A comparison of stress inoculation training and stress education in the treatment of stress associated with dental procedures

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Virginia Polytechnic Institute and State University

Stress inoculation training has been suggested as a viable approach to the treatment of such stress-related behaviors as self reported distress, physiological arousal, and behavioral avoidance. Previous research has concluded that training in coping skills constitutes the"active ingredient" of the treatment package, while education about the nature and effects of stress is not sufficient to produce behavior change. The data-base supporting these conclusions however, is composed primarily of experimental results with analogue or non clinical populations. The present study was designed to compare the relative effectiveness of stress inoculation training and stress education in reducing stress related behaviors in a population confronting a personally relevant stressor.

The study utilized a four group repeated measures design which included two treatment groups composed of subjects who were fearful of dental procedures (stress inoculation and stress education) and two control groups. The high fear no treatment control group was also composed of subjects who were fearful of dental procedures but were unable to participate in treatment because of scheduling difficulties. The low fear validation.control subjects were included in order to validate the dependent measures utilized in the study with respect to their ability to discriminate high fear from low fear individuals. Subjects were 13 adult males and 19 adult females. All high fear subjects were either self-referred, referred by their personal dentists, or identified as fearful of dental procedures by their responses to the Dental Anxiety Scale, using a score of one standard deviation above the mean as the criterion for inclusion. Low fear subjects all scored at least one standard deviation below the mean of the same scale.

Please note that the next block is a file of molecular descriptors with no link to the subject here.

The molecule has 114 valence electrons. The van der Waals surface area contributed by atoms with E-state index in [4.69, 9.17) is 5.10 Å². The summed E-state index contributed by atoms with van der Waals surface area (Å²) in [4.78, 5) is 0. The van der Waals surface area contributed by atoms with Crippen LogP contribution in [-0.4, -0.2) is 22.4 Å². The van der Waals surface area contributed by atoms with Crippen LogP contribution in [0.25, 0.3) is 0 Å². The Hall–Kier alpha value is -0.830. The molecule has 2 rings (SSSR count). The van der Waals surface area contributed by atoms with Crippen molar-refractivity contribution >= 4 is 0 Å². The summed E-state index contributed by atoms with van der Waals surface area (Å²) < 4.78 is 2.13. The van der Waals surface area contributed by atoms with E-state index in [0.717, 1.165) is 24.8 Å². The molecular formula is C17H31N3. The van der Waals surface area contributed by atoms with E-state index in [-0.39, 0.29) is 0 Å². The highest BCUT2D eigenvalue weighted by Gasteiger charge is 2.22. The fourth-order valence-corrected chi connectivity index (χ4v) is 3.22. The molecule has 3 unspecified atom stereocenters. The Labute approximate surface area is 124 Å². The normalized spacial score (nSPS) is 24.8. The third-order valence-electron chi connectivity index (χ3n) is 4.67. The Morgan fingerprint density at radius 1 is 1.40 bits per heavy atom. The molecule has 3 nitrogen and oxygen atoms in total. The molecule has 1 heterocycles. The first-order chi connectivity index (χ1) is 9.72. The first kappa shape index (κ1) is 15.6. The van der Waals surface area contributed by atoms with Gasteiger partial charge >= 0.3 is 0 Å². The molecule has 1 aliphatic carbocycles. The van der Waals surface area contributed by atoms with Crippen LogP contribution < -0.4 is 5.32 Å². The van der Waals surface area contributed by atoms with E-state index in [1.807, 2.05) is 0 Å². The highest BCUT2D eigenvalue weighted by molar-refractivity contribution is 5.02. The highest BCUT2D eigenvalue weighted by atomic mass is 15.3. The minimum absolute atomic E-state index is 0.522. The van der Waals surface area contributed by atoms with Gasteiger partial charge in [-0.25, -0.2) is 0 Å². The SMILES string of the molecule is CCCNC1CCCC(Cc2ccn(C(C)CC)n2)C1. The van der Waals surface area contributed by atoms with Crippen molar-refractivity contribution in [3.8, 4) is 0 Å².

Analysis of covariance, using pre-treatment scores as the covariate, indicated that stress inoculation subjects differed from high fear controls at treatment on the variables of trait anxiety, overall rating of fear of dentistry, number of negative self-statements. the anticipation factor of the Dental Fear Survey, and the behavioral avoidance test. Stress education subjects did not differ from high fear controls on any measure at post treatment. Analysis of covariance aJso indicated however, that there were no significant differences between stress inoculation training and stress education at posttreatment. Because of the regression model's poor fit in the analysis of covariance for the plasma cortisol values (R-square=.12) a repeated measures analysis of variance was utilized for that variable. Results indicated that both stress inoculation and stress education subjects showed significant reductions in plasma cortisol values from pre treatment to post treatment assessment. A small and statistically insignificant reduction was observed for high fear no treatment control subjects. A 10-month follow-up revealed that 100 percent of both the stress inoculation and stress education subjects had seen a dentist whereas only 60 percent of the high fear control subjects had made and kept a dental appointment.

Results are discussed in terms of the relative efficacy of the two treatment procedures for use with fearful dental patients and findings are related to predictions generated by Bandura's theory of self-efficacy.